How Far They’ve Come

Patrick Garbin, Staff
GA Varsity
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Scrolling through The Dawgvent recently, I stumbled upon an interesting post indicating how dominant the Bulldogs have been thus far this season—and how statistically impressive “especially when you consider how far they've come since last year.”

The post prompted me to ponder Georgia football’s biggest turnarounds of all time from one season to the next. I really delved into this, considering more than simply game total improvement but also scoring margins and strength of schedules. Thus, my opinion of the top five (5 to 1), followed by the next five (6 to 10), single-season turnarounds in Bulldog history:

5) 1954 (3-8 to 6-3-1): Of all the seasons Georgia has played at least 11 games, only once has it won fewer than four contests: the 3-8 campaign of 1953, when the Bulldogs featured an adequate offense with standout senior quarterback Zeke Bratkowski, but a deplorable defense which allowed 23 points per game (when the average major-college team averaged 17 that season). The 1954 season was anticipated to end even worse for Georgia, as head coach Wally Butts’ squad was preseason picked at the bottom of the SEC. Instead, the Bulldogs’ much more conservative offense made far fewer mistakes than before while the defense, led by linemen Don Shea and Pud Mosteller, yielded only 9 points and 239 yards per game. By mid-November, Georgia was shockingly 6-1-1 and ranked 20th in the country. Despite dropping the final two games of the season to Auburn and Georgia Tech, Butts received SEC Coach of the Year recognition.

4) 1997 (5-6 to 10-2): The best example of the program’s improvement from year one of a head coach to year two, the 1997 Bulldogs even more so signified the instant achievement after mediocrity over a significant time period—like four years. From 1993 through 1996—Ray Goff’s last three seasons as head coach and Jim Donnan’s first—Georgia totaled a substandard .500 record and made only one postseason appearance. However, quarterbacked by Mike Bobo while also featuring Hines Ward, Robert Edwards, and Matt Stinchcomb, the Bulldogs’ offense was substantially better in 1997 than before, including rarely committing a turnover (12 compared to 29 in 1996). Defensively, which included the emergence of sophomore cornerback Champ Bailey, Georgia’s bend-but-don’t-break defense allowed just 17.2 points per game—the team’s lowest in five years. Speaking of five years, the Bulldogs capped their turnaround campaign with a 10th victory in a January 1 bowl game for the first time since 1992.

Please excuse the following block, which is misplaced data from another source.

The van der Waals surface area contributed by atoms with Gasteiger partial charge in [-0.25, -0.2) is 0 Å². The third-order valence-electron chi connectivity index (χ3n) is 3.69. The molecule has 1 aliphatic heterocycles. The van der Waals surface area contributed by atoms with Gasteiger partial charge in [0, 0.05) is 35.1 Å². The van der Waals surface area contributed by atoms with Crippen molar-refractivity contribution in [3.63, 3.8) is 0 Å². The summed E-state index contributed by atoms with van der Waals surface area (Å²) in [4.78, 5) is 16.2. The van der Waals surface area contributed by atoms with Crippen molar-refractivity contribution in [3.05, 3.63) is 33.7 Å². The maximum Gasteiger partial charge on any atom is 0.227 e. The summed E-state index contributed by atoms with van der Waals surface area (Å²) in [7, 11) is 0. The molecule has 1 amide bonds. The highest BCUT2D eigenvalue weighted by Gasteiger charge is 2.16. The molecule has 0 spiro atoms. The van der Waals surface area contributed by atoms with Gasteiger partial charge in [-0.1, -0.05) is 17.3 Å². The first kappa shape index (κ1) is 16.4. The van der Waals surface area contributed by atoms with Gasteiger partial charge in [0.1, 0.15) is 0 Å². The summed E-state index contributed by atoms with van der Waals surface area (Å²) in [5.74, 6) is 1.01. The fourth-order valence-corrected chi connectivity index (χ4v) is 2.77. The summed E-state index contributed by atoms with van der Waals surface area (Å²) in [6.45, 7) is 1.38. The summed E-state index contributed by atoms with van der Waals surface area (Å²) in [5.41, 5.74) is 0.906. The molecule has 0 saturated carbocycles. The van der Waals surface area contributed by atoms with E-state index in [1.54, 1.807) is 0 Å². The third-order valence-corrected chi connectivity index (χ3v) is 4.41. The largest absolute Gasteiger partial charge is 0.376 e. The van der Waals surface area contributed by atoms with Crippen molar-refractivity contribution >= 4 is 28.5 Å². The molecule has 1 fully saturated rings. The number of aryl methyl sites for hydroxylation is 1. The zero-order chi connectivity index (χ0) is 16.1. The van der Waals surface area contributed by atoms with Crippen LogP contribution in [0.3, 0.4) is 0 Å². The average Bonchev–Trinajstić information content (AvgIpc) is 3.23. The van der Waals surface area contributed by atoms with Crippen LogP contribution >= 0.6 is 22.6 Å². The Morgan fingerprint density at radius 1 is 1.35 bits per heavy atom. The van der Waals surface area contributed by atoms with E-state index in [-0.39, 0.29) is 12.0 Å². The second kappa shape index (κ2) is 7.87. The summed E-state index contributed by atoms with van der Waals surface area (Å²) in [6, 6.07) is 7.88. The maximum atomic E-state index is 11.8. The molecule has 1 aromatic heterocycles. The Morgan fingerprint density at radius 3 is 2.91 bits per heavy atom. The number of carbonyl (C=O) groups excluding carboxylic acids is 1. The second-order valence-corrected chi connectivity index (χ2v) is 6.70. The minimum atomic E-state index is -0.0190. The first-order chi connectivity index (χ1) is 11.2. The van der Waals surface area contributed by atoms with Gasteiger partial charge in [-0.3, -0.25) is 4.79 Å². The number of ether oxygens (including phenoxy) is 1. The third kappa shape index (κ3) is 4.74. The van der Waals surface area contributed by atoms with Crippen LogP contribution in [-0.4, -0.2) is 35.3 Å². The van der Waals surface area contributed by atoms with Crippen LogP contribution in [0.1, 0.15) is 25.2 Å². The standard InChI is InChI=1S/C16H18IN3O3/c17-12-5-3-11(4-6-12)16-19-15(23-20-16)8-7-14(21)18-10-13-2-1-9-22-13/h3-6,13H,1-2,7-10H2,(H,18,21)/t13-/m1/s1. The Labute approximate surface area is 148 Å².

3) 1980 (6-5 to 12-0): I’ve always thought the popular notion that the 1979 Bulldogs “lacked one piece” (i.e., Herschel Walker) to be successful was somewhat inaccurate, as well as the idea that it was solely Walker who was responsible for the instant achievement from a mediocre season to a national championship. I think of it more so as Georgia in 1980 suddenly figured out how to win close ballgames. After dropping the first three games of the ’79 season all by a touchdown or less, the Bulldogs won half of their 12 games in ’80 by no more than a touchdown. Although Herschel undoubtedly spearheaded the turnaround, there were standout performances from the likes of Buck Belue, who became a much more accurate passer and not so much a running quarterback under new offensive coordinator George Haffner, and defensive lineman Jimmy Payne, who had missed nearly all of the 1979 campaign with an injury. But more so than 1979, and perhaps every other season in the annals of Bulldogs football, Georgia in 1980 was a complete team, excelling in all three facets of the game.